Combine a climate crisis with a cost-of-living crisis and you have a never-before-seen imperative for householders to reduce energy wastage – and a once-in-a-generation opportunity for building managers to make real inroads on ESG performance.

Jeremy Heath-Smith

Jeremy Heath-Smith

Where considerations for the planet had been outweighed by convenience (or laziness), soaring energy bills have been a motivator for change far greater than any lecture from Greta. As winter draws in, there’s a determination to make every kilowatt count – but without data, people may not make the right decisions. Smart meters are not enough – driving down a building’s energy use begins with education.

Messaging around energy use is complicated, and some popular ‘tips’ are downright dangerous, such as lowering hot-water thermostats to a temperature where legionella can thrive or lighting with candles. Building managers need to give their residents information that empowers them to make sensible, effective choices.

That’s where a resident engagement portal comes in. While a resident might look at their smart meter and not grasp what a kilowatt-hour is, showing them they are using more energy than their neighbours makes them instantly better informed. If you provide relatable facts – such as how much carbon a 10-minute shower uses – you have empowered them. Throw in gamification, making energy saving a fun competition between neighbours, with monetary prizes from the building management, which is reaping the reward of improving its ESG – and it could change people’s whole perception of the situation.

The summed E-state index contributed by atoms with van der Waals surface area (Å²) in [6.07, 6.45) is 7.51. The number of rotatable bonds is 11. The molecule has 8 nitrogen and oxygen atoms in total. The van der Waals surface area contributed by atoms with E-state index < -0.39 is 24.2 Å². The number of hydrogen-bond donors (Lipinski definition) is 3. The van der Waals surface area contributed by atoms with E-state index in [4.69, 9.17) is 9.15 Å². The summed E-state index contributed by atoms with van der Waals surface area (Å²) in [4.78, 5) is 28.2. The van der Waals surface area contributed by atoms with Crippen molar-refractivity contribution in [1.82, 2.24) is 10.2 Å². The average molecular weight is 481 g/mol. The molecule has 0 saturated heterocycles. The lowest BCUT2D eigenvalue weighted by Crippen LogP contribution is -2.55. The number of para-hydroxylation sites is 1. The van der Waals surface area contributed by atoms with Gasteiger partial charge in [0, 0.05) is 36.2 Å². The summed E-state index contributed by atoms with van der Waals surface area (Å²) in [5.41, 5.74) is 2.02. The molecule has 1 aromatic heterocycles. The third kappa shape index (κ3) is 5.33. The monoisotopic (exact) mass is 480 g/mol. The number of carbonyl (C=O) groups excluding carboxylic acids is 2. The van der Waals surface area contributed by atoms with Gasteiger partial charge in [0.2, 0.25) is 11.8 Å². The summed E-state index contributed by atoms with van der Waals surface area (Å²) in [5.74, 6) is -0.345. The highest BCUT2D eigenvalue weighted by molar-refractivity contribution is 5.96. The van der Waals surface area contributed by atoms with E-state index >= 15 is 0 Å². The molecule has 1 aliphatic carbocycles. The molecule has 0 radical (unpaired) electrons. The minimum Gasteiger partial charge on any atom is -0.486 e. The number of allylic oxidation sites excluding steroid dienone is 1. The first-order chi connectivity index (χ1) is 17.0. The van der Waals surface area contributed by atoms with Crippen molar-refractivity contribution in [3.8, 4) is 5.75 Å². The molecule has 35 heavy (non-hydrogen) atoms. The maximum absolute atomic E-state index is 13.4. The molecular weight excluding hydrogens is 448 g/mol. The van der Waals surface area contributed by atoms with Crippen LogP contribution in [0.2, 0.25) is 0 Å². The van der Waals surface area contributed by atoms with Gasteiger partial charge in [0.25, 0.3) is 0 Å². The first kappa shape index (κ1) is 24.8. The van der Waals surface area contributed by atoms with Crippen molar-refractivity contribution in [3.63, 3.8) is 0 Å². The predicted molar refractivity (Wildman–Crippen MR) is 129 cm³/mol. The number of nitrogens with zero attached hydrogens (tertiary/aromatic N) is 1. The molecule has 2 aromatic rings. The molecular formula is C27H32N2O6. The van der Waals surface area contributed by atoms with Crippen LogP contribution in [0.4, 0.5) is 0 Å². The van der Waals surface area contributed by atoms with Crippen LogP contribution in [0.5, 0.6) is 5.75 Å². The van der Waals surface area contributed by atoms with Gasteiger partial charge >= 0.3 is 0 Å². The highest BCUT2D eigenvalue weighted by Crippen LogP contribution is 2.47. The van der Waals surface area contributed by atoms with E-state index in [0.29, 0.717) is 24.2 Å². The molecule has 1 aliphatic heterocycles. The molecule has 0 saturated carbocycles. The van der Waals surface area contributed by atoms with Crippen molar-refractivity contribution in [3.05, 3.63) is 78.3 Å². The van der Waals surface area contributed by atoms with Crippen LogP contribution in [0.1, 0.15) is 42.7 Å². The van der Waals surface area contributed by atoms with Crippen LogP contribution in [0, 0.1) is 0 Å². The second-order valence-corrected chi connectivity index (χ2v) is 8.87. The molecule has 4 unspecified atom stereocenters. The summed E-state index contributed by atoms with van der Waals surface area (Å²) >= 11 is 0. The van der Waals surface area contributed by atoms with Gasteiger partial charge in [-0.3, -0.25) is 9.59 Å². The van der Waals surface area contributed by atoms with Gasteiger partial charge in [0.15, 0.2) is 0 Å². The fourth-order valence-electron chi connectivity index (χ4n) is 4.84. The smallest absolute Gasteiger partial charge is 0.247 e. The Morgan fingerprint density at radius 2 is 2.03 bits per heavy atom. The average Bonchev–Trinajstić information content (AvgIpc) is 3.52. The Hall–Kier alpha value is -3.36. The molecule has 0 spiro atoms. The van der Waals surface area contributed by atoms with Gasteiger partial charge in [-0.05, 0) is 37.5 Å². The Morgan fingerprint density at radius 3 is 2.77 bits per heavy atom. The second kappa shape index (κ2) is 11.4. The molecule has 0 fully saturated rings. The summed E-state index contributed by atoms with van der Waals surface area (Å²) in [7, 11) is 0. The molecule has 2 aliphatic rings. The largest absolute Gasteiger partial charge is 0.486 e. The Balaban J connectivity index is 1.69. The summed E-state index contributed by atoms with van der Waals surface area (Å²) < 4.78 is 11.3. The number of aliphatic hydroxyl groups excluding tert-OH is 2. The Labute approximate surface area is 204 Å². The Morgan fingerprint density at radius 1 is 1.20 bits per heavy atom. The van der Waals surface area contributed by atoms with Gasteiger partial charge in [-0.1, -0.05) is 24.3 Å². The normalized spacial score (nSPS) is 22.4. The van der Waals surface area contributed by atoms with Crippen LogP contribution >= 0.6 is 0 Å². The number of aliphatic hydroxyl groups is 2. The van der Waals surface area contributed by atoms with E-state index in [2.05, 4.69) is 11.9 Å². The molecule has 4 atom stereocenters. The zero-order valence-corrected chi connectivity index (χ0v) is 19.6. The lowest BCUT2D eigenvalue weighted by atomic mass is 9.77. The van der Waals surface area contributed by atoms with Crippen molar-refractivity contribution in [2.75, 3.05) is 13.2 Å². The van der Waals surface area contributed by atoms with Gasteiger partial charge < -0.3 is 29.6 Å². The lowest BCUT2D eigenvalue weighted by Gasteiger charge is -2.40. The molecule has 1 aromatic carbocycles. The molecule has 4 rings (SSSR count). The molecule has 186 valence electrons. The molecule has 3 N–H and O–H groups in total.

Using a familiar engagement portal, positive nudges become simple and effective. Building managers could set up competitions within the community, and against developments elsewhere, to see who can reduce energy the most.

Sustainable buildings have up to 23% higher occupancy rates and better retention

The software can send out personalised, weather-appropriate tips to help residents reduce consumption. Buildings could host climate action events to keep the community engaged and make cutting their carbon footprint seem like a positive achievement rather than an enforced misery.

This mixture of education, competition and rewards creates a feedback loop of positive reinforcement that will keep the issue at the top of the agenda long after, hopefully, the present bills crisis has been resolved.

Building owners also benefit, as without data you cannot measure climate impact, ESG performance is restricted and residents are in the dark about energy usage. Real-time data improves operational performance, enabling building managers to report on ESG and set targets for improvement. By drilling down to an apartment level, building managers can spot poor-performing residents and take action.

Engaged residents have a positive impact on climate change and build happy, sustainable communities, while improved ESG performance allows access to green capital and increases the value for stakeholders. Plus, sustainable buildings have up to 23% higher occupancy rates and better retention, as well as attracting 8% higher rents and 31% higher sales premiums.

Inaction is not an option – let’s embrace the power of digital technology to help communities make positive changes.

Jeremy Heath-Smith is chief executive of resident engagement and property management software provider Spike Global